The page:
Students, Staff, Heroes: Here Are the Victims of the Florida High School Mass Shooting

It was around dismissal time on a routine school day at Marjory Stoneman Douglas High School when the horror began.

A 19-year-old gunman walked onto the campus of the school in Parkland, Florida, armed with what police say was a military-style semi-automatic rifle and countless magazines, and killed at least 17 people.

It was the latest mass shooting in the United States, and shows that the gun violence epidemic can strike anywhere: Last year, Parkland, a Fort Lauderdale suburb, was named the safest city in Florida by The National Council for Home Safety and Security, a trade association.

The suspect, Nikolas Cruz, 19, is in custody and is being held without bond. He has been charged with 17 counts of premeditated murder, and has not yet entered a plea. He is a former student of the school who got expelled for disciplinary reasons, authorities have said.

Here are names, photos and tributes to those killed in a horrific mass shooting. This list will be updated as victims’ names are confirmed.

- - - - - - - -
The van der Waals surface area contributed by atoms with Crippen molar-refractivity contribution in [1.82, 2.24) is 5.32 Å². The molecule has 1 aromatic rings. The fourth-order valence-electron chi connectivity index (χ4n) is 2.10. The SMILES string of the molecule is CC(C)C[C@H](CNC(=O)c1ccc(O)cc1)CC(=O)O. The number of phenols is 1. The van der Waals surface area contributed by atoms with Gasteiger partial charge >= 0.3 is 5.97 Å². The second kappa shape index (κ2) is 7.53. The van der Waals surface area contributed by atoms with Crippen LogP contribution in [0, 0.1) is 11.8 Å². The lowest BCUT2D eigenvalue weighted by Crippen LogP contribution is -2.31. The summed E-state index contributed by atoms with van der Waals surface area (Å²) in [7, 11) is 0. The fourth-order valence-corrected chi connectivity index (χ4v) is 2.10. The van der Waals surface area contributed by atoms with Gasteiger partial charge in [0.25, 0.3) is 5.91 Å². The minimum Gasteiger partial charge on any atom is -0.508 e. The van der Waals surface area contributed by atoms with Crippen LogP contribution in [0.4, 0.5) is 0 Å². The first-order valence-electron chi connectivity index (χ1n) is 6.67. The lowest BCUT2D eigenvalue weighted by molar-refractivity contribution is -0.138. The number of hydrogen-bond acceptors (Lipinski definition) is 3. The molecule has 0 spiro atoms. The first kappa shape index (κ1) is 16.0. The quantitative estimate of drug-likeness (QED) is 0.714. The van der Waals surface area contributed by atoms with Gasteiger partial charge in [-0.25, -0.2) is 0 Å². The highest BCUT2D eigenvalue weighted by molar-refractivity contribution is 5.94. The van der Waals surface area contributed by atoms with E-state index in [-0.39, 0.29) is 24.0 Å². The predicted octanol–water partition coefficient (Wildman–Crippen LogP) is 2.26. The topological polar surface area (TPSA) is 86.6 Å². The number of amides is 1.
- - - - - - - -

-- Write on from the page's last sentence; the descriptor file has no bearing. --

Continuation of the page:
Luke Hoyer, 15

15-year-old Luke Hoyer will be remembered as a “happy-go-lucky” teenager who loved basketball and most of all, his two older siblings and parents, his aunt tells PEOPLE.

“He was really laid back,” aunt Joan Cox, who saw him over Christmas in South Carolina, says. “He didn’t get upset. He was always smiling, was so sweet and such a good boy.”

His mother, Gena Hoyer, is in disbelief that the last time she’d ever see her son was when she dropped off him at school on Wednesday, according to Cox.

“We’re all just devastated,” says Cox. “We loved him so much.”

Aaron Feis, 37

Beloved assistant football coach and security guard Aaron Feis died after he jumped in front of the gunman to save the lives of the students he vowed to protect.

Married with a young daughter he adored, the 37-year-old security guard and assistant football coach lost his life “while trying to take the weapon from the shooter,” his cousin, Lori Carter, tells PEOPLE.

Calling Feis a “big ol’ teddy bear,” head football coach Willis May told the Orlando Sentinel, “I trusted him. He had my back. He worked hard. Just a good man.”

Popular with students and colleagues alike, “He touched so many lives,” says Carter.